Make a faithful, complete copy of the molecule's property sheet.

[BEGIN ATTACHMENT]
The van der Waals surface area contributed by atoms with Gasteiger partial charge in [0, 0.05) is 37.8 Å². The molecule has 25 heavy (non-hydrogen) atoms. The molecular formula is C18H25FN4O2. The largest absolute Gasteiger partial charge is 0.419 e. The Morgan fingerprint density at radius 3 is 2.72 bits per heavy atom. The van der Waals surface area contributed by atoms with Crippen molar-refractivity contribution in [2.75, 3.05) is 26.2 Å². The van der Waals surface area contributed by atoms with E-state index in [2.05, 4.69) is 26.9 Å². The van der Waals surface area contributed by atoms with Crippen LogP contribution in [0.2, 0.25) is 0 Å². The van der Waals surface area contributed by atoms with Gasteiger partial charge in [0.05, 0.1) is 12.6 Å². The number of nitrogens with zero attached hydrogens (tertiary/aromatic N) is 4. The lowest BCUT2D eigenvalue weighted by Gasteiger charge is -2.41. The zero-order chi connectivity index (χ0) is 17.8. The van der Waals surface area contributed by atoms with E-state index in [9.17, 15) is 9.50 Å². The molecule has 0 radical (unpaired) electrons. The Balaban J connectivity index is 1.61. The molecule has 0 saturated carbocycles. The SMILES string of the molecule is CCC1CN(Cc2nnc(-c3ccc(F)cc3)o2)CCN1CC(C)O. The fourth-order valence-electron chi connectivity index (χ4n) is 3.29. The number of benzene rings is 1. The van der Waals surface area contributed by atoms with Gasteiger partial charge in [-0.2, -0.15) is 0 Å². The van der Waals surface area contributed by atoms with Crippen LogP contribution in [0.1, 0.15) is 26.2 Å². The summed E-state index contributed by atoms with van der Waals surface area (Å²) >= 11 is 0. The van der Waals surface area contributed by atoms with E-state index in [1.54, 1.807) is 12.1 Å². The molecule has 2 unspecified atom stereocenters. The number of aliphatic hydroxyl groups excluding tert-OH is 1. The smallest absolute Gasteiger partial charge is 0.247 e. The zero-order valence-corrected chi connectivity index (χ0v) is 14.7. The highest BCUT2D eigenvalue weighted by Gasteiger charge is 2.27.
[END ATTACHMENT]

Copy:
The van der Waals surface area contributed by atoms with Gasteiger partial charge in [0, 0.05) is 37.8 Å². The molecule has 25 heavy (non-hydrogen) atoms. The molecular formula is C18H25FN4O2. The largest absolute Gasteiger partial charge is 0.419 e. The Morgan fingerprint density at radius 3 is 2.72 bits per heavy atom. The van der Waals surface area contributed by atoms with Crippen molar-refractivity contribution in [2.75, 3.05) is 26.2 Å². The van der Waals surface area contributed by atoms with E-state index in [2.05, 4.69) is 26.9 Å². The van der Waals surface area contributed by atoms with Crippen LogP contribution in [0.2, 0.25) is 0 Å². The van der Waals surface area contributed by atoms with Gasteiger partial charge in [0.05, 0.1) is 12.6 Å². The number of nitrogens with zero attached hydrogens (tertiary/aromatic N) is 4. The lowest BCUT2D eigenvalue weighted by Gasteiger charge is -2.41. The zero-order chi connectivity index (χ0) is 17.8. The van der Waals surface area contributed by atoms with E-state index in [9.17, 15) is 9.50 Å². The molecule has 0 radical (unpaired) electrons. The Balaban J connectivity index is 1.61. The molecule has 0 saturated carbocycles. The SMILES string of the molecule is CCC1CN(Cc2nnc(-c3ccc(F)cc3)o2)CCN1CC(C)O. The fourth-order valence-electron chi connectivity index (χ4n) is 3.29. The number of benzene rings is 1. The van der Waals surface area contributed by atoms with Gasteiger partial charge in [-0.2, -0.15) is 0 Å². The van der Waals surface area contributed by atoms with Crippen LogP contribution in [0.1, 0.15) is 26.2 Å². The summed E-state index contributed by atoms with van der Waals surface area (Å²) >= 11 is 0. The van der Waals surface area contributed by atoms with E-state index in [1.54, 1.807) is 12.1 Å². The molecule has 2 unspecified atom stereocenters. The number of aliphatic hydroxyl groups excluding tert-OH is 1. The smallest absolute Gasteiger partial charge is 0.247 e. The zero-order valence-corrected chi connectivity index (χ0v) is 14.7. The highest BCUT2D eigenvalue weighted by Gasteiger charge is 2.27.